After 4 games of the Stanley Cup Final, two teams that only played each other 4 times in the last 4 years previously now are very familiar with each other after 4 intense games. The first two games in Vancouver showed two defensive minded teams, the difference being Vancouver is a puck control team that works well when they can get their speed game going, meanwhile for Boston, Tim Thomas was brilliant, and the only reason the games were decided by one goal. When the scene shifted to Boston, the game changed in the heat wave stricken East Coast, which meant for a slower game more suited to the Bruins, and once again Thomas was great, stopping 40 and 38 shots in Games 3 and 4.
The Bruins also changed tactics when the scene shifted to Boston and that was to channel the likes of Terry O’Reilly and Mike Milbury and play as chippy as possible before and after the whistles. It’s what most good teams do but up to a point. Bruin coach Claude Julien (and many others in the hockey world) called some of the Canuck players out for after the whistle shenanigans. Julien even stated that he wouldn’t allow “that sort of behavior” on his team, yet Mark Recchi and Milan Lucic were seen with ridiculous taunting antics that seemed to go against what their Coach was saying. When asked about it after Game 3 Julien said that he had only said that to the press, and not to the players, but had told them after the game he didn’t like it. Then in Game 4 Brad Marchand was seen doing the same thing. So is Julien lying when he said he talked to his players, or are they just not listening? Perhaps the players are just taking things into their own hands and playing the only game they know how to play on the biggest stage. The NHL apparently has been very concerned about the antics and warned the teams before Game 4 that it wouldn’t be tolerated, but once again, they either lied, or the on ice officials just refused to listen as Marchand was seen doing the exact same things after every whistle, and no matter how much the Canucks tried to ignore it, it was impossible to. Marchand is playing just over the edge on every single shift, and perhaps because the officials were afraid of calling penalties on him every single time in the hostile Boston atmosphere, he got away with it. The type of respect the officials are giving to Marchand is unprecedented especially for a rookie, and the officials are in danger of letting this series become a mockery of the game.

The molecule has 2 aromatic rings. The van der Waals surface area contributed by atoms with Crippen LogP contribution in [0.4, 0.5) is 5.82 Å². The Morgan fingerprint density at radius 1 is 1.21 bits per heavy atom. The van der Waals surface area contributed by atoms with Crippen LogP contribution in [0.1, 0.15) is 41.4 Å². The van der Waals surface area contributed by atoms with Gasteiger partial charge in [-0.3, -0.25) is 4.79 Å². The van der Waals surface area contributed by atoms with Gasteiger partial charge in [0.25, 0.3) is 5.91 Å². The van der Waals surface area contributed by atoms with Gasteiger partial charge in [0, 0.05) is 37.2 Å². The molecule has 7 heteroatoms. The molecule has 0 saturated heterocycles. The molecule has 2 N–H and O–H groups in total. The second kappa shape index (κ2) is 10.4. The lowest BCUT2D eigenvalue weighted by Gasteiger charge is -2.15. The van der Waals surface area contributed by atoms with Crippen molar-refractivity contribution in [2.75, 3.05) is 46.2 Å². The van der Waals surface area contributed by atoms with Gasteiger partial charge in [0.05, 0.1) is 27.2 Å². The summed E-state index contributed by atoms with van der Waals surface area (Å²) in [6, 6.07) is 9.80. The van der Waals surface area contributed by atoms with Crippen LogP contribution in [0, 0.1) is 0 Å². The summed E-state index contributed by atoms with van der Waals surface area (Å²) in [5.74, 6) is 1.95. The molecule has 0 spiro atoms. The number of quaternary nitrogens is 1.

One thing is for sure, the only way the Canucks can really put a stop to Marchand and the Bruins is to score on the power play which is 1 for 18 in the series. If the Canucks can find potency on their power play, it will put an end to that Bruin tactic and this series could end quickly. The Bruins have played the last two games with the knowledge that they’ll be without their top scorer in Nathan Horton, so they’ve responded by playing desperate, chippy, and aggressive hockey. Back on Vancouver ice, the Canucks could regain some momentum if they can score first, which will put Boston in a position they’ve only been in briefly this entire series and that’s playing from behind. Boston also has not had to travel that much all year playing on the East coast, and hasn’t had to much in these playoffs, playing all their games in their own time zone, so the travel veteran Canucks should have the advantage. With a little boost of confidence from the home crowd, an early goal, or some saves from the maligned Luongo (who can’t be blamed for either loss), the Canucks could roll to a victory in Game 5.
History has shown that in the past two years of the Stanley Cup Final the home team has won each of the first five games. The home team has won the first four games, and should win the fifth.
orriginally posted at betfair.net